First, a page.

For companies that exist to build cars, automakers sure like to parade around non-working mockups with the promise they’ll one day be drivable. How ironic is it that when Sony, a major tech company, decided to bring a car to the Consumer Electronics Show last year, it brought one that ran.
January 7 will mark a year since Sony unveiled its Vision-S prototype to the world. Last year, I happened to be at CES, and I can tell you the Vision-S’ reveal was a bit of a surprise on the show floor. CES is slowly transforming into more of an auto show as it is, and while there’s no shortage of overhyped startups that inevitably fizzle out or flashes of life from the automotive old guard desperate to appear hip and forward-thinking, there was certainly something different about Sony’s approach.
First, absolutely nobody seemed to know the Vision-S was coming. Watching the press conference, there’s hardly any preamble and certainly no sizzle reel; the speaker says a few words about deepening Sony’s contribution to the automotive sector, and then the lights go dim and a car appears.
Apple has been publicly playing chicken with the prospect of building cars for the better part of a decade. Dyson — yes, the vacuum cleaner folks — abandoned its plan, while Google flirted with the idea before deciding to stuff Waymo tech in Chrysler Pacificas. All the while, Sony said nothing and just went ahead and did the damn thing.
Of course, it wasn’t all Sony’s doing; the company joined forces with Magna Steyr and Bosch as manufacturing and supplier partners. This brings me to the other reason I’m still thinking about the Sony car: It actually works.
After CES wrapped up, Sony took the Vision-S back to Magna Steyr’s factory in Austria to get it ready for eventual public road testing. In August, the prototype was shipped back to Tokyo, so Sony could develop its “sensing and audio technologies” further. I remind you, this is a car that Sony is not intending to mass-produce, though it’s still treating the project as if it was.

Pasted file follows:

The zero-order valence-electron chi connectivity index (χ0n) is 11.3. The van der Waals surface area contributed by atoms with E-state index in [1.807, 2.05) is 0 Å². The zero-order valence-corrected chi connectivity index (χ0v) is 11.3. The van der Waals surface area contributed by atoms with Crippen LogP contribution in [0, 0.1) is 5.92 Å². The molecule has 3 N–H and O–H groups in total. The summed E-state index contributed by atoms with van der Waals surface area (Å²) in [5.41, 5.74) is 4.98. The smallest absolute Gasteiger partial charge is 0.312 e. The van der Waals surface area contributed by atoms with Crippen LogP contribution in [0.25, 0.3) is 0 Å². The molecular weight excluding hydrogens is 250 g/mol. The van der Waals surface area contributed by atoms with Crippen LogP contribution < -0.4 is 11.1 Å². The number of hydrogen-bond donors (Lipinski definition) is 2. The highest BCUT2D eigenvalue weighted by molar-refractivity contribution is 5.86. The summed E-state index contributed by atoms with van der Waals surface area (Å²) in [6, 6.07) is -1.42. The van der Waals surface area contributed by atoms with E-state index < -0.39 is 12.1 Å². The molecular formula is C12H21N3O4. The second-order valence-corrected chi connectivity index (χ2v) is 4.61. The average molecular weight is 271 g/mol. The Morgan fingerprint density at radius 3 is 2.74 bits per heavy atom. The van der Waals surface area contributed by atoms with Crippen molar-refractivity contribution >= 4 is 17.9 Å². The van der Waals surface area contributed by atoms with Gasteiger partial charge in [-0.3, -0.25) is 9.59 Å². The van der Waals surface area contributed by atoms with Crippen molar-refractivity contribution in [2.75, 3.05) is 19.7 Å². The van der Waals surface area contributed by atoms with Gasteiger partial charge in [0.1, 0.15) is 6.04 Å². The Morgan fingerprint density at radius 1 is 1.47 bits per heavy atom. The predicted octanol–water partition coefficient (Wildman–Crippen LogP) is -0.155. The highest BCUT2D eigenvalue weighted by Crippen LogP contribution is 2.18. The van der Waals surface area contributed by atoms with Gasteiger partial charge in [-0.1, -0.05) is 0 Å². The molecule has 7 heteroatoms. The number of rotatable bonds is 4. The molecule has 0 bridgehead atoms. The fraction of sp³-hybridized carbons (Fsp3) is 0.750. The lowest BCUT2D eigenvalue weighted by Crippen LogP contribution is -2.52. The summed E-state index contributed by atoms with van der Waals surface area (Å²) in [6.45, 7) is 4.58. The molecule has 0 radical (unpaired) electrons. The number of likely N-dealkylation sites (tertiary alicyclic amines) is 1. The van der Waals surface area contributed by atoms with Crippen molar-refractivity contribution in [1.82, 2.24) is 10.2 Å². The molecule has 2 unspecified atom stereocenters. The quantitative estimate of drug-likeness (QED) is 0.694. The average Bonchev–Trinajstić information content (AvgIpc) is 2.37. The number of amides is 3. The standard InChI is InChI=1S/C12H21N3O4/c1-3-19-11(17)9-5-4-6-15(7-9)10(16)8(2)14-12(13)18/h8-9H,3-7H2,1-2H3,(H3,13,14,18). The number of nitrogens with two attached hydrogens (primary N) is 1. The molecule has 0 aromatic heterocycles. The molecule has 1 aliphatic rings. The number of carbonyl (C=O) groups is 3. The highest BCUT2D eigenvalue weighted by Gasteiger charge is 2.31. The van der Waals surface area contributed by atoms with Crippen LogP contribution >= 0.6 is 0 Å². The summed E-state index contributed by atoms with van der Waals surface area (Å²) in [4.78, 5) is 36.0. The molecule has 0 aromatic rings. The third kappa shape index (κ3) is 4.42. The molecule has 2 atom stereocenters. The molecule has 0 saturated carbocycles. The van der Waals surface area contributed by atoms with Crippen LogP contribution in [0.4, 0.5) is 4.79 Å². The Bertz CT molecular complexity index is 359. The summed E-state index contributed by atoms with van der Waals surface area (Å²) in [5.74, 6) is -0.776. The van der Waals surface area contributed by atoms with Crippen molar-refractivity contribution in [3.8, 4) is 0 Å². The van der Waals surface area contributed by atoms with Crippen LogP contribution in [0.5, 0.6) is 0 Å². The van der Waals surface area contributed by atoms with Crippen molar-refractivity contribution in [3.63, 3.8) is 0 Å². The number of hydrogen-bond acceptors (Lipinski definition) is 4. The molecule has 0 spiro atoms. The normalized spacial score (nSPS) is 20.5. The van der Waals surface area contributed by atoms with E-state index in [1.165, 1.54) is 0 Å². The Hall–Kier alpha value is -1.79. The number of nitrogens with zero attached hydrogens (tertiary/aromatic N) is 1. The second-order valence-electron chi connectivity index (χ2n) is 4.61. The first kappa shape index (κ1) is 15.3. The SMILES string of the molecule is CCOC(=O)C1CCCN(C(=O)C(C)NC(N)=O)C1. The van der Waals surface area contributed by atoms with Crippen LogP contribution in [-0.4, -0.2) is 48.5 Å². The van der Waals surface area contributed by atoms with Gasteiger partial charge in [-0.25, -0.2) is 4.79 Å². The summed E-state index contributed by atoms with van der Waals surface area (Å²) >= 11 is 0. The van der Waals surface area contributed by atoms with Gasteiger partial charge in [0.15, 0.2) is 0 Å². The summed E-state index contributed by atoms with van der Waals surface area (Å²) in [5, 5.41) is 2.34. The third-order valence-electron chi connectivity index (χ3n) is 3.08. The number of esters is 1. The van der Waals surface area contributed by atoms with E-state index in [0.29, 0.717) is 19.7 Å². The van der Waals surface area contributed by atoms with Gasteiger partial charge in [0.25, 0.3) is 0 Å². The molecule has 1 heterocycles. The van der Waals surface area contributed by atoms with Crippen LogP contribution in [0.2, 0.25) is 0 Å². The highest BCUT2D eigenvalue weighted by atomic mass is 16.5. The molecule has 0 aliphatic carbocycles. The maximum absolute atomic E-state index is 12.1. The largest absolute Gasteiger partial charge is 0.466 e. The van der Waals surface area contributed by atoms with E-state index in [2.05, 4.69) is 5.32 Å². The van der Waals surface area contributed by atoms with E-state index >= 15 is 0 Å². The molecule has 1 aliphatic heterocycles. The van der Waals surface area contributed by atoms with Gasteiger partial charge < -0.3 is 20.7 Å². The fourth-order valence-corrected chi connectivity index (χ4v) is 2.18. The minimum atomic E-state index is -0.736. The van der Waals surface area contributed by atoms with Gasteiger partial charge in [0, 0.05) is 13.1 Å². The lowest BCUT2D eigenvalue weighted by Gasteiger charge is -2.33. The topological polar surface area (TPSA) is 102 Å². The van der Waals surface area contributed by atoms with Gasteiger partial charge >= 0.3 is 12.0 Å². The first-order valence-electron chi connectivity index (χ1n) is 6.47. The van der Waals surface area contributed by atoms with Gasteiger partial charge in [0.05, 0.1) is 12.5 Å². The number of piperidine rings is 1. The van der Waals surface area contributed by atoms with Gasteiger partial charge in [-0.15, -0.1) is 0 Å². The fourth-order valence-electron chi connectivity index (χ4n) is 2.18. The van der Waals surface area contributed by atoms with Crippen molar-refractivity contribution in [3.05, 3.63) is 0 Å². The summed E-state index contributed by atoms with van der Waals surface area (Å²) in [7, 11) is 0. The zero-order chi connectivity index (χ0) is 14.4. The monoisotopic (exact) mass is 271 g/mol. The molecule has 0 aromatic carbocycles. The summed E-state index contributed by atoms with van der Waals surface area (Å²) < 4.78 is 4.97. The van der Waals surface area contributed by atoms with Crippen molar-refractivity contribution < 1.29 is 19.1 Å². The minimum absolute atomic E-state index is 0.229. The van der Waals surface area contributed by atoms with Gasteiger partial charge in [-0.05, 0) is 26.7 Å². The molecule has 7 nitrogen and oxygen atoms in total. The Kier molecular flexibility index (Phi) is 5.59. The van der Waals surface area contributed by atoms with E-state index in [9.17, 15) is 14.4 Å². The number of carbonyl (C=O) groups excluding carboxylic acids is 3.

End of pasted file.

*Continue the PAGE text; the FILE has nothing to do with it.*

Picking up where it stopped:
In a way, the Vision-S is a production vehicle, though. While you’ll likely never drive it as you see it, this car serves as a testbed for Sony’s various safety, assisted driving and in-car entertainment technologies that will ultimately find their way into vehicles you can buy. There’s something remarkably refreshing about the ambition to build a whole car just because you also make lots of parts that go in cars, and want to better understand how they come together.
That mentality is part of Sony’s ethos. For whatever reason in my warped brain, Sony has always reminded me a lot of Honda. On the surface, it might have something to do with the fact both their logos use heavy, wide serif fonts, but if I had to dig deeper, it’s probably because both companies are built on principles of engineering and design simplicity. They don’t always live up to the ideals they strive for, mind you, and the strength of their conviction sometimes leads them down vanity project rabbit holes (re: everything about the PlayStation 3, or in Honda’s case, Asimo). But the shared enthusiasm for crafting functional-yet-beautiful things makes them kindred spirits, at least in my headcanon.
Sony has the mentality automakers should have. It builds honest tech, typically without the blind hype that dominates the tech realm. I think that’s present in the Vision-S’ design, too. Sure, it’s not the most distinctive sedan in the world, pulling cues from all over the place; I detect some Taycan in the cinched profile, a dash of Audi A7 Sportback in the rear deck treatment and maybe just a hint of Tesla in the headlights. Still, I’m attracted to the overall result. It’s cohesive, elegant and understated, and the insignia Sony whipped up just for this car is a natural replacement for those obsolete faux grilles on EVs that automakers ought to give up already.
All this is to say I’m still on board with the Sony car — whether they make another one or not. And if they don’t, I look forward to reading about its latest adventures every six months.